Dr. Moore: When I think about the impact of poverty, I really think about all of the things associated with poverty. I mean, with poverty comes the immediate impact of lack of resources, food deserts, homelessness, etc. This goes back to what I was saying earlier about recognizing the systems surrounding an individual and factoring in how that impacts their mental health. If we really want to be culturally competent providers, this work is necessary to truly help Black people. Even without a biological predisposition for a mental health issue, a stressor can still have impact on our health. Wondering if or how you are going to afford schooling or walking outside of your door and feeling unsafe can trigger anxiety and depression. While everything isn't traumatic, anxiety and depression are two of the most common mental health issues that we face. So, your situation or the reality of your lived experience can really increase vulnerability, like living with poverty.


William: When I think about my experience with poverty and mental health, I think about the shame that came with my relationship with poverty. I was also told that my closeness to poverty was because I wasn't grinding enough or because I wasn't chasing the bag hard enough. It was really shameful and it made me think about money more often than I really wanted to. Even within that, I couldn't afford to miss work, so I wasn't resting. And if I did miss work to rest, I was busy thinking about the loss of money. It can really do damage to our mental health if we don't seek tools to manage it.


Dr. Moore: We can start parroting damaging rhetoric, like, "this is just the way it is" or "I need to just suck it up." and that can really cause mental anguish, stress and anxiety. There's this stigma that Black women must be "strong, independent, Black, women!" But, what does that mean? What does that do to my ability to express emotions in a healthy way? We can't make them mutually exclusive! I can be strong and still cry. I can be strong and still FEEL what it feels like to go through poverty as a Black woman. These motivations and the tools needed to do this can be found by creating a relationship with mental health providers. It’s healthy for us to be willing to use them without shame.


William: Like you said, these topics can each turn into conversations that could last for hours! Let's talk about our next factor, violence. Dr. Moore, can you talk to us about violence and how it could impact mental health?


Dr. Moore: I mean, this topic is so vast, but let's try to keep it concise. From a trauma standpoint, from young ages, we live in such a violence driven experience. The news, the movies, the video games and perhaps experiences in the home, neighborhood and community can all create a lived experience that could contribute to outcomes like depression, anxiety and PTSD. When you look at it racially, the injustices handed down from the judicial system can create trauma on top of trauma when Black people, especially teenagers and men are judged unfairly or harsher, leading to more traumatic experiences within the prison pipeline. Putting it as simple as I can put it, there are psychological outcomes that occur from violence in our community, similar to those that occur when we interact with racism, directly or indirectly. These affect Black mental health and we cannot deny that.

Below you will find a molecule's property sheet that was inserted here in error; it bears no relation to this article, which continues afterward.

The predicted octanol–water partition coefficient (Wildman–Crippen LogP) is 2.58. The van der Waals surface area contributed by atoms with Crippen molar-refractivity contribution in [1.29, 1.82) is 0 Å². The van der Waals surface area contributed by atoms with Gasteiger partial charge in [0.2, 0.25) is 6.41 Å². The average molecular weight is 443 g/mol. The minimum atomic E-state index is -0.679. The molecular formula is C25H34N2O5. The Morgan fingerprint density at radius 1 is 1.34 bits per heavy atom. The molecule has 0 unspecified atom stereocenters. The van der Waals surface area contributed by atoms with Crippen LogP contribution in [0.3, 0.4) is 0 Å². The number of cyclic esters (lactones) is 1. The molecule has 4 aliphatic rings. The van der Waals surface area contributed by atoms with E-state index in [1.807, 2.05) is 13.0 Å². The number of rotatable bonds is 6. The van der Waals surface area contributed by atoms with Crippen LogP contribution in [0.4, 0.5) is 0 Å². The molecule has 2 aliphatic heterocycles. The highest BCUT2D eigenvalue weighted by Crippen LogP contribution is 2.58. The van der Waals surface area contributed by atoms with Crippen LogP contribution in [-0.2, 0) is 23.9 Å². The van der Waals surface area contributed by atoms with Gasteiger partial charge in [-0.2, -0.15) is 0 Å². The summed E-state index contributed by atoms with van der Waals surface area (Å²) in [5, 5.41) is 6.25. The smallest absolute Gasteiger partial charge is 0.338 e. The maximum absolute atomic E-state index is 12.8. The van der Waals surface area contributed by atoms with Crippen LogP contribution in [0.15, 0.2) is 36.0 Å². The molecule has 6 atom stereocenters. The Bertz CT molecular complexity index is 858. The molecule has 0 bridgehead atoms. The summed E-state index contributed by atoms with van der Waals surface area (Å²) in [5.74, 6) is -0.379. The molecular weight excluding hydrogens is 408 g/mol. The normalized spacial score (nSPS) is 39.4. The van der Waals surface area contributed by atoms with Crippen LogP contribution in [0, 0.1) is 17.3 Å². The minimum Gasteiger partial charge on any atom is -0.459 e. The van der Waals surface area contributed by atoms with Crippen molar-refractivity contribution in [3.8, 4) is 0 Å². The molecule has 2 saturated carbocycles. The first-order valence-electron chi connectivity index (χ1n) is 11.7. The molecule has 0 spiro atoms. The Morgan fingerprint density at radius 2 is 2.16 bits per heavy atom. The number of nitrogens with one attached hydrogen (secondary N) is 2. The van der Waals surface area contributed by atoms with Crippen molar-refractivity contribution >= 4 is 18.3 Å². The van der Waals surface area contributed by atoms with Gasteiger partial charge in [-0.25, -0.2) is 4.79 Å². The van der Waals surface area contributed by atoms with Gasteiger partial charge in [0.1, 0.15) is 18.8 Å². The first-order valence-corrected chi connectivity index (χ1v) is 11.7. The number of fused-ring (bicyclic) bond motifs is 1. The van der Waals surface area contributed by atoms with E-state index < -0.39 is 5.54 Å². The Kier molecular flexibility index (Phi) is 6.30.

William: Wow! The more we discuss, that more I hope that more people see the importance of having mental health professionals and services available in their area. This brings us to our last factor, lack of provider cultural competency. Dr. Moore, your thoughts?


Dr. Moore: When we are talking about cultural competency that doesn't mean that your therapist has to be Black or a person of color. Even though it may be more comfortable for people.

There are a lot of really great therapists that are trained to be culturally competent and able to serve a need in our community. While I do want to acknowledge that there are therapists lacking in cultural competency, we don't want folks waiting until they see someone that physically represents them to seek out or accept services. Keep in mind that ethical values and our license requires us to provide ethically sound mental health services and depending on what you need, a provider may be of great service until you can find a therapist that better fits you culturally. If you find yourself with a therapist that isn't culturally competent, please find a therapist that is a better fit. I also have to say, we are seeing progress in the number of Black and other people of color in this field of science. Which is amazing and definitely needed.


William: That makes sense. Helpful therapy is helpful therapy no matter who's giving it to you. We hope to see more Black people and people of color in the scientific community and as that happens I hope more of us take advantage of the mental health services currently available in their area. I'd like to thank Dr. Jameeka Moore for taking the time to talk to us about this important topic. Please take a look at the informational graphic below and we hope you support us at the North Chicago Think Tank as we work to improve the relationship between the citizens of North Chicago and the scientific community.




If you are in need of mental health services and reside in North Chicago, please see the appropriate resources listed below.


  • Rosalind Franklin University / Interprofessional Community Clinic ICC: Behavioral Health Services (847) 578 - 8501

  • Lake County Health Department / Crisis Care Center (847) 377 - 8088